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The Somali Connection

Wednesday, November 14, 2012

Al-Shabab fighters in northern Mogadishu, 2010.

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To what extent is the CIA still involved in detaining and interrogating terrorist enemy combatants? Yesterday we noted that past Petraeus paramour Paula Broadwell had claimed on Oct. 26 that the agency was holding three Libyan detainees in Benghazi at the time of the 9/11 attacks there. Fox News Channel's Jennifer Griffin mentioned the three detainees in a report the same day. Yesterday Griffin added that according to her sources, "other prisoners from additional countries in Africa and the Middle East" had also been held there, though "most . . . had been moved two weeks earlier."

The agency issued a categorical denial: "The CIA has not had detention authority since January 2009, when Executive Order 13491 was issued. Any suggestion that the agency is still in the detention business is uninformed and baseless."

Executive Order 13491, issued on President Obama's second full day in office, provides: "The CIA shall close as expeditiously as possible any detention facilities that it currently operates and shall not operate any such detention facility in the future." It also bans the enhanced interrogation techniques the agency used during at least part of the Bush administration: Detainees under U.S. custody or "effective control" are not to "be subjected to any interrogation technique or approach, or any treatment related to interrogation, that is not authorized by and listed in [the] Army Field Manual."

But it turns out Benghazi isn't the only place where the CIA has been reported to have acted in contravention of Executive Order 13491. In July 2011, The Nation, a hard-left magazine, reported that the CIA "uses a secret prison buried in the basement of Somalia's National Security Agency (NSA) headquarters" in Mogadishu. There, according to the magazine, detainees from Al Shabab, "an Islamic militant group with close ties to Al Qaeda," are held and interrogated.

"While the underground prison is officially run by the Somali NSA," The Nation reported, "US intelligence personnel pay the salaries of intelligence agents and also directly interrogate prisoners." The following month, the New York Times published a substantively similar report, in which it added the detail that some Somalis call the detention facility " 'Guantánamo' for its ties to the United States."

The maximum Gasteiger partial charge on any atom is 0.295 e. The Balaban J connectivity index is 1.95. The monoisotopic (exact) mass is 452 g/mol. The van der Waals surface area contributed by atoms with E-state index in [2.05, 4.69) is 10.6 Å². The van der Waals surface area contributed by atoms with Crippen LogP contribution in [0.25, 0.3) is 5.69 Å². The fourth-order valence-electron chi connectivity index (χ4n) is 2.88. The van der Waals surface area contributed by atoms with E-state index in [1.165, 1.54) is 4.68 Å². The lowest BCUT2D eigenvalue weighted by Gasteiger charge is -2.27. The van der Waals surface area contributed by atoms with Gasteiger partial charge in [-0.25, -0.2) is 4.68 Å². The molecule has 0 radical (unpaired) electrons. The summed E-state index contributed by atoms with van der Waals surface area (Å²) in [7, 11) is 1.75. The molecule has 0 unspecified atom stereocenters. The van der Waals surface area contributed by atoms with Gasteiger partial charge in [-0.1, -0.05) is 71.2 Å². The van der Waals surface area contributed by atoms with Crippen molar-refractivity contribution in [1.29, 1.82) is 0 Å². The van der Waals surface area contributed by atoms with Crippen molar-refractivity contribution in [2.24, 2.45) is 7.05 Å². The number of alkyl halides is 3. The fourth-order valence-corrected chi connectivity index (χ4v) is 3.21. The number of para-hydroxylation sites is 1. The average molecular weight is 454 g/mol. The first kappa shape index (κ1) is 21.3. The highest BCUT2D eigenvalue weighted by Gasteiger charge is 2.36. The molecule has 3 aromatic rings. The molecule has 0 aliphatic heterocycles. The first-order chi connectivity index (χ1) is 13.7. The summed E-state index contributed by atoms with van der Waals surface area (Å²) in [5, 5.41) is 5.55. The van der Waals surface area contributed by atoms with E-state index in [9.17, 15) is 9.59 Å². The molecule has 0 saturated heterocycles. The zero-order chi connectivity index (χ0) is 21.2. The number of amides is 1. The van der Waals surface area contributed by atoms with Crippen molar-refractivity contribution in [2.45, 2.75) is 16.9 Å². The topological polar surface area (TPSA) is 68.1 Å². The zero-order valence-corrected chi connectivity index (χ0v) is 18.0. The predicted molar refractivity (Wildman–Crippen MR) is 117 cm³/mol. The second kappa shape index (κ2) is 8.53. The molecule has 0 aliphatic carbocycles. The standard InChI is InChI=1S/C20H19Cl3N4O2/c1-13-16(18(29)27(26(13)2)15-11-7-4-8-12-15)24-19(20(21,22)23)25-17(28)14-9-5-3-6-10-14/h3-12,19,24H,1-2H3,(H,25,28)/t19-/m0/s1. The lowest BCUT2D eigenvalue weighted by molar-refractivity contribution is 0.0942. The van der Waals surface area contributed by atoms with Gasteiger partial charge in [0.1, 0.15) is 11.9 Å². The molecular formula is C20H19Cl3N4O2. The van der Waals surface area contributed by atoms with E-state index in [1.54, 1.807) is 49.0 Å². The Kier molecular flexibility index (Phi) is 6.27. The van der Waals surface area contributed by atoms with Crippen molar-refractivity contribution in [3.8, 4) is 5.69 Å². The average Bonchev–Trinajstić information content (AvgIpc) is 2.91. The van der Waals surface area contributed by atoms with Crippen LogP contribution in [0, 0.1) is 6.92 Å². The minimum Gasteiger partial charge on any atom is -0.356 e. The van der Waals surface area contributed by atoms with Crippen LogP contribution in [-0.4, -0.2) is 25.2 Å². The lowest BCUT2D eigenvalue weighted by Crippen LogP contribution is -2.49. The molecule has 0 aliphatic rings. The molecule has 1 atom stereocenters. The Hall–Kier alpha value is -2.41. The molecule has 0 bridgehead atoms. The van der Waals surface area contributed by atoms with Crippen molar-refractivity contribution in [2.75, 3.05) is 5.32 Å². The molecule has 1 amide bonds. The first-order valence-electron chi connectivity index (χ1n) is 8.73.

These reports--published, we should note, before David Petraeus became CIA director--prompted a letter from Human Rights Watch to President Obama, dated Sept. 6 (the day Petraeus was sworn in): "These allegations, if true, would raise serious questions regarding whether the United States is acting in compliance with the requirements of Executive Order 13491 and other legal obligations."

Fourteen months later, Human Rights Watch tells Best of the Web Today that the letter went unanswered.

Assuming that these reports are accurate--that the CIA is involved in detention and interrogation in Mogadishu, Benghazi and perhaps elsewhere--the Petraeus sex scandal has drawn attention to a policy scandal. Obama sold Americans a complete bill of goods when it comes to counterterror policy.

In 2008 he promised to reverse Bush policies that raised the hackles of Europeans and left-leaning human-rights types. In area after area--Guantanamo, the Patriot Act, surveillance--he failed to do so. He even stepped up the use of lethal drones against terrorists, including U.S. citizens. Detention and interrogation policy was supposed to be the one case in which the policy had actually changed.

This column is on the opposite side from our friends at Human Rights Watch, which is to say that we generally approve of the administration's actual policies. We favor drone strikes, indefinite detention, enhanced interrogation and the rest of it. We'd rather Obama break his promises than endanger Americans by keeping them. It's galling that many Obama partisans, including Obama himself, are now willing to countenance policies they self-righteously denounced just four years ago. But that's politics.

If the CIA was running a detention facility at Benghazi, it's possible it was a rogue operation, or it's possible the president secretly authorized an exception to Executive Order 13491. Either way, there would be extraordinary political pressure to keep it quiet. That might explain why, as Jennifer Griffin reported, the CIA repeatedly refused requests for military backup during the 9/11 attacks on the consulate and the nearby CIA annex. (A CIA spokeswoman denied the agency refused such requests and said "the Agency reacted quickly to aid our colleagues.")

According to Griffin, former Navy SEALs Tyrone Woods and Glen Doherty defied orders to "stand down" and traveled from the annex to the consulate, where they helped evacuate Americans. They then returned to the annex, where they were killed by a mortar shell. If military backup was denied for fear of exposing continuing CIA detention activity, then they paid with their lives for Barack Obama's moral and political posturing.

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